Officials mistakenly send out missile warning in Hawaii

Officials mistakenly send out missile warning in Hawaii

Officials mistakenly send out missile warning in Hawaii

Gabbard also tweeted the mistaken alert, which stated: "EMERGENCY ALERT BALLISTIC MISSILE THREAT INBOUND TO HAWAII. Probably about ten minutes after that I got another alert on my phone which startled me again but thankfully it said that there was no missile coming".

An emergency alert in Hawaii that urged citizens to seek shelter from an inbound ballistic missile was a false alarm, according to Representative Tulsi Gabbard.

Hawaii Emergency Management Agency Administrator Vern Miyagi is made a beeline for the office's 24-hour operations focus to discover why the false alarm about a ballistic rocket was conveyed.

But the incorrect alert, the length of time it took to officially correct that alert, and whether federal, state and local authorities would be prepared in the event of a real missile threat has members of Congress and other government officials demanding answers and change.

Minutes later, an official statement from the FCC's director of media relations confirmed the investigation.

"There is nothing more important to Hawaii than professionalizing and fool-proofing this process", he added. Brian Schatz, D-HI. "The whole state was terrified".

The moment the alert interrupted Hawaiin TV was shared on social media not long after it was revealed that no attack was actually coming. "It was a procedure that occurs at the change of shift where they go through to make sure that the system is working and an employee pushed the wrong button".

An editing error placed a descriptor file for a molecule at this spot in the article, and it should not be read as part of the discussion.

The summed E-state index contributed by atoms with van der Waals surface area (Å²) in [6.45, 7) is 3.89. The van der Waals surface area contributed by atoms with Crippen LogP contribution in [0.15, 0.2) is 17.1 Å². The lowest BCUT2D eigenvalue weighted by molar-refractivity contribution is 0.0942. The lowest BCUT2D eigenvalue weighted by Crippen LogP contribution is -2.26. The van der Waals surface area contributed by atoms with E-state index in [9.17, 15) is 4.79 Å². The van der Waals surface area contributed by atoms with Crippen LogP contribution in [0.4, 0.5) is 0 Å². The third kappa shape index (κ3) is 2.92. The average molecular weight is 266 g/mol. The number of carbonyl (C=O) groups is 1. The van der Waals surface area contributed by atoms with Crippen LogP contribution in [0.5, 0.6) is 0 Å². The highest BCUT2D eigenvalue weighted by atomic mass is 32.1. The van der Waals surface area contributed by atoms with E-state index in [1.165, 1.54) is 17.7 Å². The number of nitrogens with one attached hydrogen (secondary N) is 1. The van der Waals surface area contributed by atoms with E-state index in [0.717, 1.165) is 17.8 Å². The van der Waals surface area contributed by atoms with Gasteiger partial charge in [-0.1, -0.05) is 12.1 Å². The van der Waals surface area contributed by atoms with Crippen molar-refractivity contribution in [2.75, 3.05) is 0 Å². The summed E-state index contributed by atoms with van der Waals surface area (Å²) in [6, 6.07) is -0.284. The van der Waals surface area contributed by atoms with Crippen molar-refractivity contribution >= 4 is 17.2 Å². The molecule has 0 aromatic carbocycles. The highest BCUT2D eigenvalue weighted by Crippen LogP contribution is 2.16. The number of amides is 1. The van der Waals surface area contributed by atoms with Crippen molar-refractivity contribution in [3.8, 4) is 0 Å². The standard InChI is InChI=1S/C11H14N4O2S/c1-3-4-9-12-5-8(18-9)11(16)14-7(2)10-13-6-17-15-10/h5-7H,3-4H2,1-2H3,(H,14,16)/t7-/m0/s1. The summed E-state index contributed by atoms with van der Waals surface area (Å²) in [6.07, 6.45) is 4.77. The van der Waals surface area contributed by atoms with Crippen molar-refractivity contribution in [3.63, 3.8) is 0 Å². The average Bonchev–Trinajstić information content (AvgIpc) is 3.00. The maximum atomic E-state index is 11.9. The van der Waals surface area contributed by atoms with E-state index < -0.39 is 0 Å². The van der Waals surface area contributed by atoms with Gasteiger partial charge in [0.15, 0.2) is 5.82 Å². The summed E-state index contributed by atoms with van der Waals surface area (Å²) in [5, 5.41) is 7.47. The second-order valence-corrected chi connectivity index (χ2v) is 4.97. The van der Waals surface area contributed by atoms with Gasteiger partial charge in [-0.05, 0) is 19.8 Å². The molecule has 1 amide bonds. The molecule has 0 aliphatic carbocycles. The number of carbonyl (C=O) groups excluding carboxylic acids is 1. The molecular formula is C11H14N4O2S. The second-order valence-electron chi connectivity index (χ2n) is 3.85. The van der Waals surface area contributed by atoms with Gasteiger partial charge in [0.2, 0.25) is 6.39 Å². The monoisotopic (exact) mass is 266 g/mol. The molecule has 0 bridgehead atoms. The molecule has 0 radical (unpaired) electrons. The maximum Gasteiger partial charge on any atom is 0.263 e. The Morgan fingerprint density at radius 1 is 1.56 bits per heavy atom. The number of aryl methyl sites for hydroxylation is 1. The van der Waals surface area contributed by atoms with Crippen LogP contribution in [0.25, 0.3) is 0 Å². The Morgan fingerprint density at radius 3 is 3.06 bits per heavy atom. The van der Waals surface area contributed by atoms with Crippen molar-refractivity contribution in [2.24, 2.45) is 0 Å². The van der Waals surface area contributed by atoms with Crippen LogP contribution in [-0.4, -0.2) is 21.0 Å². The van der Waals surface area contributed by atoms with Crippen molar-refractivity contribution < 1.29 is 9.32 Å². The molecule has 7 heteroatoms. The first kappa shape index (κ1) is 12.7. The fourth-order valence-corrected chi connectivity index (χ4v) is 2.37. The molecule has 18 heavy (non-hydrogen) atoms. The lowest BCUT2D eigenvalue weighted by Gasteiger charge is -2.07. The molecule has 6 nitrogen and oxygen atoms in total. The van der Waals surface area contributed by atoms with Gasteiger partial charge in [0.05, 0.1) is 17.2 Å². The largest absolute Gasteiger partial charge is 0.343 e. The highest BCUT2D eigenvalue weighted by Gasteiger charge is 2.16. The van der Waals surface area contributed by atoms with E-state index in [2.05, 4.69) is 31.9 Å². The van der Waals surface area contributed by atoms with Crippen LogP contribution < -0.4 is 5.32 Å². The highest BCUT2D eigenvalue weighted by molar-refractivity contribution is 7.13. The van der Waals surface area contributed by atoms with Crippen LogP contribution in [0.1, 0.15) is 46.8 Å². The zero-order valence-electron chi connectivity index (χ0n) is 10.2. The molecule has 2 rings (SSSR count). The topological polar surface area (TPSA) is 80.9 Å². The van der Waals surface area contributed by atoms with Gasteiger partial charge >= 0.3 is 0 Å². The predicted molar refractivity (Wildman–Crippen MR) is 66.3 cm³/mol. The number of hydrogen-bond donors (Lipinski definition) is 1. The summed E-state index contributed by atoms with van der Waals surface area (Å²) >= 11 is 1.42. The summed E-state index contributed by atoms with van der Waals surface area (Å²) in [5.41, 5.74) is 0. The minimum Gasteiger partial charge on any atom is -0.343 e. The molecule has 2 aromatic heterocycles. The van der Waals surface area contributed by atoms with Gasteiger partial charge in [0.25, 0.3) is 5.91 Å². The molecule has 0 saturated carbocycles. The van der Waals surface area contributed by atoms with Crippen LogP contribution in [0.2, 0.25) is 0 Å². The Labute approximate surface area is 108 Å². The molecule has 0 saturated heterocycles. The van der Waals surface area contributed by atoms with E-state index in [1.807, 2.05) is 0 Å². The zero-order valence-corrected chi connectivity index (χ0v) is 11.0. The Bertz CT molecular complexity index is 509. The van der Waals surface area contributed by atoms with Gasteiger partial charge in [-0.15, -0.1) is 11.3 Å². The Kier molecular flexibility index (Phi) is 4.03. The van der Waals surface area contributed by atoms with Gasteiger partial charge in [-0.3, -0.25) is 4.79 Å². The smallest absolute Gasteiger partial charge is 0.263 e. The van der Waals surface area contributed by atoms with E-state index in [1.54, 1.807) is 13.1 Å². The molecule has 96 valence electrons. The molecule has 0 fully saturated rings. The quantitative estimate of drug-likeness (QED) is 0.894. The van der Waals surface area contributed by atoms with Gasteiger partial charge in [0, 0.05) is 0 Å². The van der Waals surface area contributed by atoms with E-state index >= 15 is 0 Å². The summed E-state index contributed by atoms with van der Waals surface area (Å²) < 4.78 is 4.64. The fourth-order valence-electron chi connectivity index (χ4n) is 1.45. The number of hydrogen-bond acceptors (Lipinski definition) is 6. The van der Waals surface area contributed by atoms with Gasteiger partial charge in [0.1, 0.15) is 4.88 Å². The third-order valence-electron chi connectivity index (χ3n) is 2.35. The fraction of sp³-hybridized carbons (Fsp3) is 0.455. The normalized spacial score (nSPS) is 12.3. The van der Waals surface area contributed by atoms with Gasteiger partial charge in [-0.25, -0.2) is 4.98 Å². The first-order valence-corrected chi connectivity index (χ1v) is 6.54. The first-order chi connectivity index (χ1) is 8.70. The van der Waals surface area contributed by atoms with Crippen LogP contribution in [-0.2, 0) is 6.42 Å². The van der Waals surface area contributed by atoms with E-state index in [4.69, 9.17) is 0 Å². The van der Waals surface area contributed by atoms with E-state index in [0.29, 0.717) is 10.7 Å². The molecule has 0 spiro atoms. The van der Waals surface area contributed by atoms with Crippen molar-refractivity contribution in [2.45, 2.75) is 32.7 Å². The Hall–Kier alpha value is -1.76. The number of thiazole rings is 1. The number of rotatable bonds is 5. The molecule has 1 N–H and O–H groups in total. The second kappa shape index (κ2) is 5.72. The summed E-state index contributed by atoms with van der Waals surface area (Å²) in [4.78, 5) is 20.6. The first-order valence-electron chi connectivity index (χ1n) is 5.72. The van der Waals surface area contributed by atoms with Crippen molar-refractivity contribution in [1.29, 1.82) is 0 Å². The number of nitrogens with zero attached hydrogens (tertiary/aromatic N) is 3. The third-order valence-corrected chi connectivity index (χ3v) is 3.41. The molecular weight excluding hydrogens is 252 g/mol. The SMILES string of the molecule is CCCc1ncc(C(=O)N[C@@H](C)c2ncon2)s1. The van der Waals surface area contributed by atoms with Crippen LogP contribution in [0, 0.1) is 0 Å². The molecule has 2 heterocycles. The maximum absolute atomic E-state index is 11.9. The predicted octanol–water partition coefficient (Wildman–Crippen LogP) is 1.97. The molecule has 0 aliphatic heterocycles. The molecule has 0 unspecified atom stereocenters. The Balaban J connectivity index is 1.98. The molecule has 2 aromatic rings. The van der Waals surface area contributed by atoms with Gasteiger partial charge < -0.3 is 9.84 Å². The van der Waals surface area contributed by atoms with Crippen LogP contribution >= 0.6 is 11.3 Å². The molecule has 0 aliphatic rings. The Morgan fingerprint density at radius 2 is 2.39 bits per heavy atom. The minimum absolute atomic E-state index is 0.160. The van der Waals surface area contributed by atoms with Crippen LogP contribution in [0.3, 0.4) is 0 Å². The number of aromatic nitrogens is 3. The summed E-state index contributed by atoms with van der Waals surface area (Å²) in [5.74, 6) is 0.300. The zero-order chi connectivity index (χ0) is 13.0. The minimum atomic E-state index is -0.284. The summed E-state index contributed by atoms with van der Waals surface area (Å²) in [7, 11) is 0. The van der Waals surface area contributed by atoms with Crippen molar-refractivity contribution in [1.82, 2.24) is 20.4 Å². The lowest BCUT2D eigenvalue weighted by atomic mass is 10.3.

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Hawaii News Now reported that the state flew into panic, with "people scrambling for shelters and their cars, and online for additional news".

Batty later took to Twitter with her concern and frustration over the false alarm writing, "Ridiculous, you think they would have given everyone a heads up on this". At a time of heightened tensions, we need to make sure all information released to the community is accurate.

"What happened today is totally inexcusable", tweeted Sen.

He told Hawaii News Now on Saturday morning that after getting the alert, he huddled in his bathtub with his children and "said our prayers trying to find out what the hell was going on".

The erroneous alert came from the Hawaii Emergency Management Agency.

The Hawaii Emergency Management Agency sought to calm nerves soon after the accidental alarm.

It's not clear if president Trump called anyone in the world to assure leaders this was a mistake.

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